Know Before You Go: Does What Happens in China (eDiscovery) Have to Stay in China?

Cross-border investigations and litigation are not a new business for U.S. legal teams, and they have never been easy, especially in countries with stringent data privacy rules. China’s new Cybersecurity Law (CSL), which became effective on June 1, 2017, is particularly tricky for U.S. legal teams involved in matters with companies in mainland China, and also raises complex questions around Taiwan and Hong Kong, as Chinese companies move their data operations to these countries in an attempt to avoid the PRC’s strict data privacy laws. Will there be ramifications for those companies and/or foreign entities, including law firms, transferring data related to litigation and investigations outside of those countries? The answer is not clear, but with the support of eDiscovery experts experienced in Asian cross-border issues, you can take to steer clear of potential issues.

China’s New Cybersecurity Law

First, background on China’s new Cybersecurity Law and the revised draft measures on data protection and security became effective on June 1, 2017. In addition to focusing on cybersecurity, the law also details how companies are to handle personal information and data.

The new law, together with the Measure for Security Assessment of Personal Information and important Data Leaving the Country, issued by the Cyberspace Administration of China (CAC), the primary governmental authority supervising and enforcing the CSL, expands localization requirements for all “network operators” and Critical Information Infrastructure (CII) providers, whose systems are used to support key businesses in important industry segments.

Four points on the scope of the new law:

  1. The Cybersecurity Law applies to all organizations and individuals;
  2. It imposes significant security and privacy obligations on” network operators” and suppliers of “network products and services”;
  3. The law controls the collection and processing of “personal information” and “important data” of Chinese citizens through “critical information infrastructure”. Local data must remain inside China unless there are business needs requiring the data to be exported outside of the country; and,
  4. The law reinforces the obligations imposed on organizations and individuals to protect personal information and business secrets from unauthorized access and disclosure.

Many global organizations found the text of the new cybersecurity regulations somewhat vague, for example, the definition of ‘Important Data’ – transfer of which might hurt national security or public interests. Details on how the new rules should be interpreted and how they will be enforced are still unclear.

Data Localization and eDiscovery

To allay early concerns from the global business community about the law’s stringent requirements and unclear implementation plan, the CAC modified the language of certain parts of the Law and delayed implementation of cross-border data localization provisions until the end of 2018. When uncertain legal or regulatory climates affect data privacy, security, hosting or cross-border data transfers, these pointers have helped legal teams, along with their eDiscovery providers, adapt to changes in regional data and security laws:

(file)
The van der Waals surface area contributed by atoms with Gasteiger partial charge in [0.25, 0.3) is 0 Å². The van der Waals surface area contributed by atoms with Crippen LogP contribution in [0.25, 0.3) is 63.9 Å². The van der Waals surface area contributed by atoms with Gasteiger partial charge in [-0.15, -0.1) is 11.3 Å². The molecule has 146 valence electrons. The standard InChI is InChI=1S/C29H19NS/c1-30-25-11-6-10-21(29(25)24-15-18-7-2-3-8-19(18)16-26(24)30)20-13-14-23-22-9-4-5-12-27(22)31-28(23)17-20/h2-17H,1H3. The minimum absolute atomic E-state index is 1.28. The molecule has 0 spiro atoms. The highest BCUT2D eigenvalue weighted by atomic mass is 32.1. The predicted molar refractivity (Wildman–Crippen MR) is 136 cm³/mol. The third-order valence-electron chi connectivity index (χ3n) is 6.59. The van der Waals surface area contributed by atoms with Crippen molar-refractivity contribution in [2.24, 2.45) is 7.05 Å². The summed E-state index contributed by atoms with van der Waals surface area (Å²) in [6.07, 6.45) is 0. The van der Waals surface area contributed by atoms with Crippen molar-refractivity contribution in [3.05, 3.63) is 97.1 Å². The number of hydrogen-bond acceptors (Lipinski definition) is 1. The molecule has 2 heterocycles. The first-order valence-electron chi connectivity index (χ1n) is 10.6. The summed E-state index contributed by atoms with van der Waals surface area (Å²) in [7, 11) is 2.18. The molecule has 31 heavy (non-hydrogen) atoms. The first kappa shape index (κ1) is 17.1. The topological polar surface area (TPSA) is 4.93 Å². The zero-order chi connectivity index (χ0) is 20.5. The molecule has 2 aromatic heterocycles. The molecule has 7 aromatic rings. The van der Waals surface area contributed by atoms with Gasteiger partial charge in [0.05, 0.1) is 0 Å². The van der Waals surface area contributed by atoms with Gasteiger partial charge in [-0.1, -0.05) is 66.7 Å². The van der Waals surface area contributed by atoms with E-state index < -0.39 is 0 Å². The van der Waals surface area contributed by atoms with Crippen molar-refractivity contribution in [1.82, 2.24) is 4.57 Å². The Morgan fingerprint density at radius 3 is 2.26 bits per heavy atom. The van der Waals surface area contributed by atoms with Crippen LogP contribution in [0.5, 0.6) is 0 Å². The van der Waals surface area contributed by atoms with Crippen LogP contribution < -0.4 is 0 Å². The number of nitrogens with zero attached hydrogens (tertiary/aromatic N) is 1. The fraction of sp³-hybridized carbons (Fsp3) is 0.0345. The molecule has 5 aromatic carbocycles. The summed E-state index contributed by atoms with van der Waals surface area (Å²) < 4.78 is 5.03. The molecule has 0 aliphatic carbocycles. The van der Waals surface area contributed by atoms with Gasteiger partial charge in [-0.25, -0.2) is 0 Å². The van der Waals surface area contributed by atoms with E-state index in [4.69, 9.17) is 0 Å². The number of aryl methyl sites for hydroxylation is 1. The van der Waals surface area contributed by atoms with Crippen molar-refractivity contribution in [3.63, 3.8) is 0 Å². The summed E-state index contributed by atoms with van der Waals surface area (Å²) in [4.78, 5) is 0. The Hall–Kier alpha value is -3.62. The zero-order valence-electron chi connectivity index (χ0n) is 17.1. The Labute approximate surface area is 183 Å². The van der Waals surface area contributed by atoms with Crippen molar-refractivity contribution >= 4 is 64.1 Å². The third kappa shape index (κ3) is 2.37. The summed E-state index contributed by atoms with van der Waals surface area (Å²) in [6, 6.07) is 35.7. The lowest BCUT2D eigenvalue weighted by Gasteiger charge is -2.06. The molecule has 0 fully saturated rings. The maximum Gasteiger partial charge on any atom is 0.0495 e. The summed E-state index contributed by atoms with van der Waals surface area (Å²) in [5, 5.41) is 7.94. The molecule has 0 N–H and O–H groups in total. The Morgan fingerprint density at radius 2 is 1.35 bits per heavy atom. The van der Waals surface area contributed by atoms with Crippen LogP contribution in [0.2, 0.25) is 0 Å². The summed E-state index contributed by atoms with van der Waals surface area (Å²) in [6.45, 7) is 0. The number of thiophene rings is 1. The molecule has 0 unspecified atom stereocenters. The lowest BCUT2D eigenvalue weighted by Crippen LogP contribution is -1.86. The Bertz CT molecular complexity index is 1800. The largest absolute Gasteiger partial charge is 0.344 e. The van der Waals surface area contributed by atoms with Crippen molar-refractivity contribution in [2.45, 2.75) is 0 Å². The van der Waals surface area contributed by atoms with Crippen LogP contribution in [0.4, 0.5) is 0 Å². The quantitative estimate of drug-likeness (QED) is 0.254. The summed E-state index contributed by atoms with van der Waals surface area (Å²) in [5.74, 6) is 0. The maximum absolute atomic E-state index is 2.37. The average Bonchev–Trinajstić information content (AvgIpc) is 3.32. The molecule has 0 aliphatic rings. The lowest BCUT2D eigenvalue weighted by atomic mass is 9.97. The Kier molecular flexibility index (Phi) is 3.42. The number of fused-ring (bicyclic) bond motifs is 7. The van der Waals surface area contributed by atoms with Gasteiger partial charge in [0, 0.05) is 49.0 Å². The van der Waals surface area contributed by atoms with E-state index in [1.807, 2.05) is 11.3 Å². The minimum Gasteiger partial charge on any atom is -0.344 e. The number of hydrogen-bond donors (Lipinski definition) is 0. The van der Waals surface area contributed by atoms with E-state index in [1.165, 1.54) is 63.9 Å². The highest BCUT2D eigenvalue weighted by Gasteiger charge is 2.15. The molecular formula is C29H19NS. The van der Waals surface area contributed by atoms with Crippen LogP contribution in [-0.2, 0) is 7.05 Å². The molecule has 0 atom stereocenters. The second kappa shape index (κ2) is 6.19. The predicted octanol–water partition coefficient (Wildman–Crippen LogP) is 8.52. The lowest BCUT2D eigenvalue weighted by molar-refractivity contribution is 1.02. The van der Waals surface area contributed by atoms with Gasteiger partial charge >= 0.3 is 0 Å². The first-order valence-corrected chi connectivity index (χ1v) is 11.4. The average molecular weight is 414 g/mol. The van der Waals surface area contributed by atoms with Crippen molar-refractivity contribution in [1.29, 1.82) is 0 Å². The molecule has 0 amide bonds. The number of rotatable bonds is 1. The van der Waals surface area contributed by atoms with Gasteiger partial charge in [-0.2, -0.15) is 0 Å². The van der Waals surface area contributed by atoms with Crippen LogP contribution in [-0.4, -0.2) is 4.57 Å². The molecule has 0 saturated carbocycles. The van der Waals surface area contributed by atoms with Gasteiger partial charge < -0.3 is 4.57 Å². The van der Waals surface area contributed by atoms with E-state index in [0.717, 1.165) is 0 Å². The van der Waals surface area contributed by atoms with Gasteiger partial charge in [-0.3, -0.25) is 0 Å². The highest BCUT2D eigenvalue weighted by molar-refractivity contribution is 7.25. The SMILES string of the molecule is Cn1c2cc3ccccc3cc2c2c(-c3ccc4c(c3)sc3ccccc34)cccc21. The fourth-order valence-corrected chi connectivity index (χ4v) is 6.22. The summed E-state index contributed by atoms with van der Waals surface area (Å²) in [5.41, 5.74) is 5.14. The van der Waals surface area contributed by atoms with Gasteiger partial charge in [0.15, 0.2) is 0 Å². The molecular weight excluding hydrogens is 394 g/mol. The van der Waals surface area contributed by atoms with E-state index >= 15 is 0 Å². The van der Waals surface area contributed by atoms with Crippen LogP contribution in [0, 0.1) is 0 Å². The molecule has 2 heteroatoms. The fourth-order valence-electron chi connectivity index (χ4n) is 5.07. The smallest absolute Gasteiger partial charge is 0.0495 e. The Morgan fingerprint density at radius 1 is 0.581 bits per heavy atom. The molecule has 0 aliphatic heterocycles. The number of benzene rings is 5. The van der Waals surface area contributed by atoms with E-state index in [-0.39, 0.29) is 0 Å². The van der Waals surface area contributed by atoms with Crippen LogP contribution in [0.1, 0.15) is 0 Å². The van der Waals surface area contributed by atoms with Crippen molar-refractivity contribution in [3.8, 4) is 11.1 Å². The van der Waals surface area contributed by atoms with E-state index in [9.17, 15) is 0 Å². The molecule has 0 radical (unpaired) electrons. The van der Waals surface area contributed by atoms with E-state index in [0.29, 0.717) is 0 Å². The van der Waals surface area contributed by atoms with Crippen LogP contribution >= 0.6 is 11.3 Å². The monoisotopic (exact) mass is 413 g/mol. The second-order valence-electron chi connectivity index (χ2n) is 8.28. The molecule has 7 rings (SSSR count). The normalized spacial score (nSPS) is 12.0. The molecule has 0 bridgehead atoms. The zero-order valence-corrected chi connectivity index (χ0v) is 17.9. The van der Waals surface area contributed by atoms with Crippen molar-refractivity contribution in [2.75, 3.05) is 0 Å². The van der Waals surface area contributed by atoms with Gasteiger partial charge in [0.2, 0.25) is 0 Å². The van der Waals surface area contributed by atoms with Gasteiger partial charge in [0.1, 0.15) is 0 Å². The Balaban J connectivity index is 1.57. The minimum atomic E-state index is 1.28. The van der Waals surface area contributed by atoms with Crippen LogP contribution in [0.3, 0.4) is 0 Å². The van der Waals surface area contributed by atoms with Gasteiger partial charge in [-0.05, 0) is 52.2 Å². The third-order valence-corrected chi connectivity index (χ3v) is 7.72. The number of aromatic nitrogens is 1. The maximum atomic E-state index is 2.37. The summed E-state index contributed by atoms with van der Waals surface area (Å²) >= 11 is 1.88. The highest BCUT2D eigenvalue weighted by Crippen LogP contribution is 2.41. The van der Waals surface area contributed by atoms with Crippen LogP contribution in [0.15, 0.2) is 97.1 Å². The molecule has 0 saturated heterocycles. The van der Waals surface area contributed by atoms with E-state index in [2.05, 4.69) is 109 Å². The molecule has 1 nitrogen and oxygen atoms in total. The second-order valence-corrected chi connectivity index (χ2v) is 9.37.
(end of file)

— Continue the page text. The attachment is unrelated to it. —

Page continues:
• Know the local laws and authorities. A familiarity with the regulatory environment and the governing bodies helps us anticipate change. Follow the issuance of new laws and regulations, study them in detail, and consult legal counsel should questions arise.
  • Although businesses have until the end of 2018 to comply with data localization requirements, it is recommended that companies consult with legal counsel and proactively take steps to understand and comply with the law prior to the 2018 deadline.
  • Until localization rules are clarified, keep data local whenever possible, to avoid the potential need for a security assessment. Corporations and law firms can accomplish this by enlisting the assistance of an established provider with experienced professionals to collect, process and host eDiscovery case data within the country.
  • When you know that a cross-border case will involve Asian language data, talk with a local technology and service provider with extensive and current expertise in Asian language eDiscovery. They can help identify and address the unique challenges of processing, searching and review of documents in Chinese, Japanese, Korean or other Asian languages. For example, there are numerous historical email programs that have been used in Asia for years, including “Becky” email or “Thunderbird” that may have unusual file types common in legacy data but unrecognizable by western tools.  Tools developed in Asia for this task will best handle these legacy data types, pictographic alphabet characters, tokenization (word recognition), and other unique challenges presented by Asian languages.
  • Assemble a strong cross-border team. Local counsel, business experts and a global eDiscovery provider with local project managers and review resources can help bridge cultural and technical gaps. Keep translation to a minimum, as native language review often achieves better results in less time than large-scale translation of documents.

Not unlike the EU effort with GDPR, or recent cybersecurity regulations in New York, the data protection and security motivations behind the new cybersecurity laws in China have merit. But as is the case with most complex regulatory changes, the industry is in a transition period, waiting for clarity on some of the definitions and requirements needed for practical implementation.  Watch our blog for future updates on the evolving cybersecurity law in China, as new directives or updates become available.